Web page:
Family Dollar Store Closures Offset By Plans For New Locations

Family Dollar store closures are slated for around 370 locations, but the chain plans to add roughly the same number of new store locations, according to a report in the Portland Press Herald. Some might question why the large dollar store chain would make moves that leave them with roughly the same number of store outlets. The answer, it would appear, is location, location, location.

Family Dollar hasn’t divulged which locations will be closed, but store closings are expected to target underperforming stores. Location problems have been cited as one of the reasons for the chain’s falling profits. Other problems cited as reasons for disappointing sales figures included higher pricing than other dollar stores, a shift in focus from $1 items to seasonal promotions, the economy, cuts in food stamp benefits and even the long, harsh winter of 2013-2014.

While Family Dollar has announced plans to open 350-400 stores, this represents a considerable slowdown in the chain’s expansion. According to a report in the Virginia Gazette, Family Dollar had previously planned on opening around 500 stores in the coming year. They added 525 stores in fiscal 2014.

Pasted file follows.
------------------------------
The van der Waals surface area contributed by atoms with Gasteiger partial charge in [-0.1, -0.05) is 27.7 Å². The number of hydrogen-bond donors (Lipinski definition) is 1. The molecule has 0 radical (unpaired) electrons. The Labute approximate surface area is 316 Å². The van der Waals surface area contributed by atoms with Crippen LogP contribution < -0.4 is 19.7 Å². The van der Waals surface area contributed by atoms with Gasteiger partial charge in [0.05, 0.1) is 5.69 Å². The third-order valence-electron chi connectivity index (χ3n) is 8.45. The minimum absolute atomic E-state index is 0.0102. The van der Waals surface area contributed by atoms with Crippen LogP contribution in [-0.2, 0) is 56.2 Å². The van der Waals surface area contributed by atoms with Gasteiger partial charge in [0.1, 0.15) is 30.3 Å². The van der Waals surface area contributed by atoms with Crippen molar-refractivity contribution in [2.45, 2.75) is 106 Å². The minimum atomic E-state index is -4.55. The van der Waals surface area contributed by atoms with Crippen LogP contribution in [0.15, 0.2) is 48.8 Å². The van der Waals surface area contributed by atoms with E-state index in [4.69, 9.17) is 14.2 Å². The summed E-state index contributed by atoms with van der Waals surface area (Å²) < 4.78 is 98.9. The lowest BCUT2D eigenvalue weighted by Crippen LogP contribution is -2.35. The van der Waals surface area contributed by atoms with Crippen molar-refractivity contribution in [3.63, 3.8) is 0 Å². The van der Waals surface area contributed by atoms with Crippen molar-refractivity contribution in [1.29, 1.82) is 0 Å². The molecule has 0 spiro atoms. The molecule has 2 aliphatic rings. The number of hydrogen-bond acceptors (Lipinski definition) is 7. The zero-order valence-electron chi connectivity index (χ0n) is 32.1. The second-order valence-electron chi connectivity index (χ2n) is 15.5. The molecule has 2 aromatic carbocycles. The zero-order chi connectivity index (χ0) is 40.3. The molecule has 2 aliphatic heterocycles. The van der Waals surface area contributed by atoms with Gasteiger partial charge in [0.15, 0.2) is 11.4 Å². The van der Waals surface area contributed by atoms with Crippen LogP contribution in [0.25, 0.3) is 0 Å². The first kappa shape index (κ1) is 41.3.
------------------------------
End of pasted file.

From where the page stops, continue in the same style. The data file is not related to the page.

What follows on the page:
As an earlier Inquisitr article points out, Family Dollar is also planning on cutting jobs and lowering prices on many of their items in an attempt to reduce costs and increase sales.

A recent AP report suggests that Family Dollar isn’t the only economy-minded retail store suffering. A combination of particularly difficult economic times for people with lower incomes – the main customer base for Family Dollar and similar retailers – and competition from retail giant Wal-Mart are also affecting Dollar General and other dollar store merchandisers.

Regardless of where Family Dollar closes stores, people will be affected. Employees will be let go, left to collect unemployment or find other work in a tough employment market. This particularly affects the unskilled laborers that make up much of Family Dollar’s employee base. Lower income customers who depend on the low prices – many of whom lack the ability to travel to other locations – will also feel the loss of Family Dollar store locations in their area.

Of course, while it may be little comfort to displaced workers and customers disappointed to lose their local Family Dollar store, the new stores will come with new employment opportunities and the benefits of having an economy-minded store for the new locations.

What do you think? Could Family Dollar find other ways to improve their bottom line instead of closing a store down?